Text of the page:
The name Achilles has become synonymous with great strength and invulnerability, however to the ancient Greeks it had quite a different meaning. "Achilles" itself is a Westernization; the hero's name is better translated Akhilleus and pronounced "a-hee-LAY-us," and is of unknown and possibly pre-Greek origin. It is a combination of two words: Akhos ("grief") and Laos ("people or tribe"). It's possible that the name is derived from the Akheloos River in in western Greece, although several sources have interpreted it to mean that Achilles was the "embodiment of the grief of the people" or that he was the "hero of grief;" others construe it to mean "grief to the enemy."
The tale of Achilles and the Trojan War is one of the most well-known and influential stories in Greek mythology. According to the Encyclopædia Britannica:
In the traditional accounts, Paris, son of the Trojan king, ran off with Helen, wife of Menelaus of Sparta, whose brother Agamemnon then led a Greek expedition against Troy. The ensuing war lasted 10 years, finally ending when the Greeks pretended to withdraw, leaving behind them a large wooden horse with a raiding party concealed inside. When the Trojans brought the horse into their city, the hidden Greeks opened the gates to their comrades, who then sacked Troy, massacred its men, and carried off its women... During the first nine years of the war, Achilles ravaged the country around Troy and took 12 cities. In the 10th year a quarrel with Agamemnon occurred when Achilles insisted that Agamemnon restore Chryseis, his prize of war, to her father, a priest of Apollo, so as to appease the wrath of Apollo, who had decimated the camp with a pestilence. An irate Agamemnon recouped his loss by depriving Achilles of his favourite slave, Briseis.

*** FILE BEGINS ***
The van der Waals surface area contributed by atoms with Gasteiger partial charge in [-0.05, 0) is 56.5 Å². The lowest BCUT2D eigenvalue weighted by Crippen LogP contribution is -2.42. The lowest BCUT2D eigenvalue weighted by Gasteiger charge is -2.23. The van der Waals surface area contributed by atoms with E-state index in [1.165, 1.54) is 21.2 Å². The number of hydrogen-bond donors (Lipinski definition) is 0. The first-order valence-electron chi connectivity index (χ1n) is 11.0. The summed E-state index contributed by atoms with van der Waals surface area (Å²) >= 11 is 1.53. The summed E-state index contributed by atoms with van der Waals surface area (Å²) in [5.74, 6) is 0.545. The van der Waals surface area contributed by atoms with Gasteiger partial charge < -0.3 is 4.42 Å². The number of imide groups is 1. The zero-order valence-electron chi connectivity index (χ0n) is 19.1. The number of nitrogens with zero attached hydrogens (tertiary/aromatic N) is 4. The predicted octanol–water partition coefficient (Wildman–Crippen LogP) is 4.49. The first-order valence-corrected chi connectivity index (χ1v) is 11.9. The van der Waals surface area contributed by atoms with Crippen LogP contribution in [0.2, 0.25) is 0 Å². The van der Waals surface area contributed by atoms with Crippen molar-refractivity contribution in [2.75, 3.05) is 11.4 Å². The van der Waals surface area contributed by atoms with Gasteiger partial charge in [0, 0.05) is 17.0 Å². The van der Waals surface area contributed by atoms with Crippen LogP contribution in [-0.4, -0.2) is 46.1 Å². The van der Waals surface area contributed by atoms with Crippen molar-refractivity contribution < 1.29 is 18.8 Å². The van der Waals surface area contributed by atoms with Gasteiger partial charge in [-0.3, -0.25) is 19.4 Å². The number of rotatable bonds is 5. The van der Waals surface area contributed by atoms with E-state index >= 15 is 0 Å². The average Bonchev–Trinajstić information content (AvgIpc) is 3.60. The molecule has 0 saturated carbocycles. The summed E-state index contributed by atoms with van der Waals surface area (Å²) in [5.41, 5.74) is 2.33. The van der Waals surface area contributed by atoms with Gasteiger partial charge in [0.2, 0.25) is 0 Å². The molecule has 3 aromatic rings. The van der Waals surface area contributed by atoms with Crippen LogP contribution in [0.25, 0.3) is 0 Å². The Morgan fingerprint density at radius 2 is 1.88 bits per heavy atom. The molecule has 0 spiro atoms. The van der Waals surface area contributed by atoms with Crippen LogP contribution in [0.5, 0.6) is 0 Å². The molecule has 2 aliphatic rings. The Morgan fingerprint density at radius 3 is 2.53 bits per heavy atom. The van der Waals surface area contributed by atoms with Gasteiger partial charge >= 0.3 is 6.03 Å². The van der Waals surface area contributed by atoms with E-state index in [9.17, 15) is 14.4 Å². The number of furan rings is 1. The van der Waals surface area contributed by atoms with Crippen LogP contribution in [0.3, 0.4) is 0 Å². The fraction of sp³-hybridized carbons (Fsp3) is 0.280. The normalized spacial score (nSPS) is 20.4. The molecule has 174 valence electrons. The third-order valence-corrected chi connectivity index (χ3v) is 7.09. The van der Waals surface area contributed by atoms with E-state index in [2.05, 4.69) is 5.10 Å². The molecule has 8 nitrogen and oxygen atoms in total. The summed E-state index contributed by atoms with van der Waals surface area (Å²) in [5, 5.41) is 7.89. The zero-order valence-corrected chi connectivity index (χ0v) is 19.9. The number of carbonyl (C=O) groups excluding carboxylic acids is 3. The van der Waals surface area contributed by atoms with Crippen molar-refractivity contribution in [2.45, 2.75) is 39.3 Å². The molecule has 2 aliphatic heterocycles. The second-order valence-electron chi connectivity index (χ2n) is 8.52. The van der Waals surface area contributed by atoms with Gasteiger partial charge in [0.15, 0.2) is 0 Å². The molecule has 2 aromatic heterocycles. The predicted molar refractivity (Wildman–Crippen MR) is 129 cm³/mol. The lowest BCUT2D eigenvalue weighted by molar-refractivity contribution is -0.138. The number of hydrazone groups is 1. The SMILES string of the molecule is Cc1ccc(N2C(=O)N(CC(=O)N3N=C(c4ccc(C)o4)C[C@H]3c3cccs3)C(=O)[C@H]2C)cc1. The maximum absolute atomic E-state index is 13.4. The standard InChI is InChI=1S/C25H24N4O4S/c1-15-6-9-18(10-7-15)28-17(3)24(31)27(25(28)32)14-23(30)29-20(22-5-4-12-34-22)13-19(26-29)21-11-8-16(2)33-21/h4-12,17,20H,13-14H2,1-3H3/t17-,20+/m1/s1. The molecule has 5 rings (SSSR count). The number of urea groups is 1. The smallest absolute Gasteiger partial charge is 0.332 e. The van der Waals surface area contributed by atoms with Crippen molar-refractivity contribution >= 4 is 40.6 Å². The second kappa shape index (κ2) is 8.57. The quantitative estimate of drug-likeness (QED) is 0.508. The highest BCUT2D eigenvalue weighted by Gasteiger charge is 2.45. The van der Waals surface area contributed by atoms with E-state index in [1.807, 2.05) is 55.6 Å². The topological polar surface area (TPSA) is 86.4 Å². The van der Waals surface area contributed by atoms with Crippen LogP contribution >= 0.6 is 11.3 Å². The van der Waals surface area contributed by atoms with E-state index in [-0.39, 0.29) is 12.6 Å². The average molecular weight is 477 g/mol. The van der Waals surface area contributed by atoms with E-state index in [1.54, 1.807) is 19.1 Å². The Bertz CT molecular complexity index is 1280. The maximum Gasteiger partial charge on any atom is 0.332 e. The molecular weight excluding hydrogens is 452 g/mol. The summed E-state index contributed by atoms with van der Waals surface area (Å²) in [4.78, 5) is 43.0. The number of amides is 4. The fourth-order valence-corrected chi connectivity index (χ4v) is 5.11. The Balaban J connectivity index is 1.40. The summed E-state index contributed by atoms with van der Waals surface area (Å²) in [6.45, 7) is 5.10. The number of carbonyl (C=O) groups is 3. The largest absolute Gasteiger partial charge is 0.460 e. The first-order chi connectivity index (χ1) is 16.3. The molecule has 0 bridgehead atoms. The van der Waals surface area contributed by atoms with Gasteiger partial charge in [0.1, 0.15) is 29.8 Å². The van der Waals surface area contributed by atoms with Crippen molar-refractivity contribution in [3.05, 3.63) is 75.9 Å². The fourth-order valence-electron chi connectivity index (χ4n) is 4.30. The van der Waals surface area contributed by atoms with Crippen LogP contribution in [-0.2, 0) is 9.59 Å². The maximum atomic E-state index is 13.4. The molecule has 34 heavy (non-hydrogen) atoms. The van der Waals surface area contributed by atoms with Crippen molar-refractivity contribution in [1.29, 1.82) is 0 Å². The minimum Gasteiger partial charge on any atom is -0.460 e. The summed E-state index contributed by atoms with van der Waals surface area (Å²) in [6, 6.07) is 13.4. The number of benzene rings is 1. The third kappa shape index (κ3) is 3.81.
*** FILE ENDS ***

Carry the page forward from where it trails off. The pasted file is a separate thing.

Achilles' deeds are most famously chronicled in Homer's The Iliad, an epic poem primarily concerning a two-week period in the ten-year-long Trojan War and written during the 8th century BCE. It is widely believed, however, that The Iliad was based on oral tradition, so it's possible the legend is much older. The Iliad details Achilles' pivotal actions over that short time period (but does not include information about his birth, childhood or death).
Over the centuries, narrators added to the chronicle of Achilles' life, eventually developing a full biography for him. Because the stories were primarily oral, however, they varied significantly. For example, in one version of Achilles' early life, his mother, the sea-nymph Thetis, coated his body in ambrosia and set him ablaze on a pyre in an attempt to burn off his mortality, thereby making him invincible (but was interrupted, which kept him from becoming completely invulnerable). In another, she dipped him in the River Styx to accomplish the same result (holding him by the heel, which then became the only vulnerable part of his body). But both of these were later additions to the myth, appearing no earlier than the 1st century CE. Indeed, there's no suggestion in The Iliad that Achilles is invincible; Homer in fact details a scene in which Achilles' elbow is wounded by a spear, and there are at least three different accounts of his death, all of which appear to have arisen well after Homer created his opus.
Portrayals of Achilles have continued to evolve over the centuries - from Aeschylus's trilogy (written in 500 BCE, now referred to as the Achilleis) to Sophocles's The Lovers of Achilles, from Robert Duncan's poem "Achilles' Song" to Brad Pitt's role in the 2004 movie Troy - making him the archetype of the strong male hero that continues to inspire people to this day.
Top image: Achilles tending the wounded Patroclus, Attic red-figure kylix, ca. 500 BCE
Bottom image: Achilles slaying Penthesilea, Attic black-figure amphora signed by Exekias, c. 530. BCE; British Museum London.
This article is from the March 21, 2012 issue of BookBrowse Recommends.
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